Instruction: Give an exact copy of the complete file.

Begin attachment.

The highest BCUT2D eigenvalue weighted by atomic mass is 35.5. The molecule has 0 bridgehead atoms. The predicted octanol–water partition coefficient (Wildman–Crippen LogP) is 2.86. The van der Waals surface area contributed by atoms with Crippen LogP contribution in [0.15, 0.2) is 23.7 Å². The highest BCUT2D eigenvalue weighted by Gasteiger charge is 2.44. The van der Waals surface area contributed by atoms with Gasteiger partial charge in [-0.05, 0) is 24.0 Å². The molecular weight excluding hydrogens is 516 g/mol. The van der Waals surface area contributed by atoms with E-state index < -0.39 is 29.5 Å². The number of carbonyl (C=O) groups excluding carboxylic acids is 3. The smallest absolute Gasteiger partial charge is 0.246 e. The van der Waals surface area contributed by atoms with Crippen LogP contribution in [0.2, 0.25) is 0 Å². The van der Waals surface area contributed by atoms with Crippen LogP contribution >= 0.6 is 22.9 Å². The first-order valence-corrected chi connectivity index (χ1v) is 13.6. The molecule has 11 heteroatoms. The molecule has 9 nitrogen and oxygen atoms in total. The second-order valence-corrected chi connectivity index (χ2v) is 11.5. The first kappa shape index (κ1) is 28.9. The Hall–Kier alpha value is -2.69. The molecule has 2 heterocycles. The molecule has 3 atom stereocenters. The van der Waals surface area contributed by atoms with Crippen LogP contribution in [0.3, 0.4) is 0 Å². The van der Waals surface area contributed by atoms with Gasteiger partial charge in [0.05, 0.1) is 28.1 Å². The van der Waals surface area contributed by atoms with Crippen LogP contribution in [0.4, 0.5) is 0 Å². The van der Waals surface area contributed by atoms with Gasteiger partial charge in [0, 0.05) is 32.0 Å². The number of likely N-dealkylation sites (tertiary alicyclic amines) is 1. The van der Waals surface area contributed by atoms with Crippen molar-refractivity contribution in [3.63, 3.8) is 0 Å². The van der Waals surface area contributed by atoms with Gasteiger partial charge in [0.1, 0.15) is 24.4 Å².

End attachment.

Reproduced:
The highest BCUT2D eigenvalue weighted by atomic mass is 35.5. The molecule has 0 bridgehead atoms. The predicted octanol–water partition coefficient (Wildman–Crippen LogP) is 2.86. The van der Waals surface area contributed by atoms with Crippen LogP contribution in [0.15, 0.2) is 23.7 Å². The highest BCUT2D eigenvalue weighted by Gasteiger charge is 2.44. The van der Waals surface area contributed by atoms with Gasteiger partial charge in [-0.05, 0) is 24.0 Å². The molecular weight excluding hydrogens is 516 g/mol. The van der Waals surface area contributed by atoms with E-state index < -0.39 is 29.5 Å². The number of carbonyl (C=O) groups excluding carboxylic acids is 3. The smallest absolute Gasteiger partial charge is 0.246 e. The van der Waals surface area contributed by atoms with Crippen LogP contribution in [0.2, 0.25) is 0 Å². The van der Waals surface area contributed by atoms with Crippen LogP contribution >= 0.6 is 22.9 Å². The first-order valence-corrected chi connectivity index (χ1v) is 13.6. The molecule has 11 heteroatoms. The molecule has 9 nitrogen and oxygen atoms in total. The second-order valence-corrected chi connectivity index (χ2v) is 11.5. The first kappa shape index (κ1) is 28.9. The Hall–Kier alpha value is -2.69. The molecule has 2 heterocycles. The molecule has 3 atom stereocenters. The van der Waals surface area contributed by atoms with Crippen LogP contribution in [0.3, 0.4) is 0 Å². The van der Waals surface area contributed by atoms with Gasteiger partial charge in [0.05, 0.1) is 28.1 Å². The van der Waals surface area contributed by atoms with Crippen LogP contribution in [0.4, 0.5) is 0 Å². The van der Waals surface area contributed by atoms with Gasteiger partial charge in [0, 0.05) is 32.0 Å². The number of likely N-dealkylation sites (tertiary alicyclic amines) is 1. The van der Waals surface area contributed by atoms with Crippen molar-refractivity contribution in [3.63, 3.8) is 0 Å². The van der Waals surface area contributed by atoms with Gasteiger partial charge in [0.1, 0.15) is 24.4 Å².